Flooding and damaging winds are beginning to affect portions of Alaska’s western coast early Saturday as a powerful storm threatens the region over the weekend. The remnants of Typhoon Merbok could potentially deliver the state’s strongest storm in over a decade, forecasters have said. Weather and local officials have been urging residents to prepare for the dangerous storm, which already reported hurricane-force wind gusts and wave heights over 50 feet in the Bering Sea Friday morning.
“As we receive more reports, we cannot stress this enough. PLEASE do not go near any flooded areas. Remember, turn around, don’t drown. It only takes 6″ to sweep you off your feet,” the National Weather Service in Fairbanks warned. Generally, the storm is packing winds between 40 mph and 60 mph, with gusts at 90 mph, according to the weather service. Water levels are could be as high as 12 to 18 feet above normal in some bays, with widespread areas 3 to 10 feet above normal.
Because there are few roads between communities and the roads that do exist are often difficult to travel, “we really have to take a wait-and-see approach before we deploy the limited resources that we have,” an official said, adding that “Alaska is a different animal.”Coastal flooding was expected south of the Bering Strait, with portions of the Seward Peninsula possibly seeing water levels rise to 12 feet above the normal high tide line, forecasters said. “Strong and damaging” wind gusts up to 90 m.p.h. were predicted along the coast. “Residents along the coast south of the Bering Strait are encouraged to rapidly finish preparations,” meteorologists urged in Thursday night’s weather statement. Officials with the state’s Department of Transportation and Public Facilities said they were monitoring conditions and would assess any damage when the storm passes. The Alaska Division of Homeland Security and Emergency Management issued a similar message.New York Times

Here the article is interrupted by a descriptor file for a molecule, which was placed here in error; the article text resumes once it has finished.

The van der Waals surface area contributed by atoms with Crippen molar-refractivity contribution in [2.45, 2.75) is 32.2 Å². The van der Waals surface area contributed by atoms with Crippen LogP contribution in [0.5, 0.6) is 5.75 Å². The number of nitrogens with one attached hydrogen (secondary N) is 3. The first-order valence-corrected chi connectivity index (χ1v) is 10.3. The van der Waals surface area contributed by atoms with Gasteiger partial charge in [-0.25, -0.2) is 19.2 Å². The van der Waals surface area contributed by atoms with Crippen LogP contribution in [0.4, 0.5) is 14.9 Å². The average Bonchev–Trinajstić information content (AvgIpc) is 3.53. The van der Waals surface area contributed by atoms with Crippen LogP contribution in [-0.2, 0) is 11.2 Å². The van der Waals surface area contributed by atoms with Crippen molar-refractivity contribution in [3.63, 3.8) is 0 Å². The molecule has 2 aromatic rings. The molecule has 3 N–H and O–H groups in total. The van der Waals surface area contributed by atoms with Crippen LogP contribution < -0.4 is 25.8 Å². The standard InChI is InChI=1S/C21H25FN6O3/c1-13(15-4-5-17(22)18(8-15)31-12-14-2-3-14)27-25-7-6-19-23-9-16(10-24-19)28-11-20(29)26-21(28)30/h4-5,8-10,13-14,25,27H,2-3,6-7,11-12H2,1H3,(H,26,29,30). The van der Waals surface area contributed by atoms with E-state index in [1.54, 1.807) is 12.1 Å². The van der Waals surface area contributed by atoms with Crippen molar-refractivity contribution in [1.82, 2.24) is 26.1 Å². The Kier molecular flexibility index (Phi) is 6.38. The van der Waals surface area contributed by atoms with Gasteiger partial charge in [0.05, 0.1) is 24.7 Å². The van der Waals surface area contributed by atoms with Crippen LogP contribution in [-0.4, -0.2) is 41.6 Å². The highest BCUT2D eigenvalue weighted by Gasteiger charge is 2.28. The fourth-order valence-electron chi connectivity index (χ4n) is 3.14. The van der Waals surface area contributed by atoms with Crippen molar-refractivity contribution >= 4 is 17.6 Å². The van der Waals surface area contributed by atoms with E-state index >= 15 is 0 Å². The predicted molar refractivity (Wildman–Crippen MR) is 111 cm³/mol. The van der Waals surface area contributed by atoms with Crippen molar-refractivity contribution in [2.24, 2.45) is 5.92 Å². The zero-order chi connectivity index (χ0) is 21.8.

In Nome, where the population is less than 10,000 and where coastal flooding this weekend could reach 11 feet above the normal high tide, officials were in preparation mode. The city’s mayor, John Handeland, told The Associated Press that an emergency shelter had been set up. “We do know the drill and where things normally are impacted” because of previous storms, he said.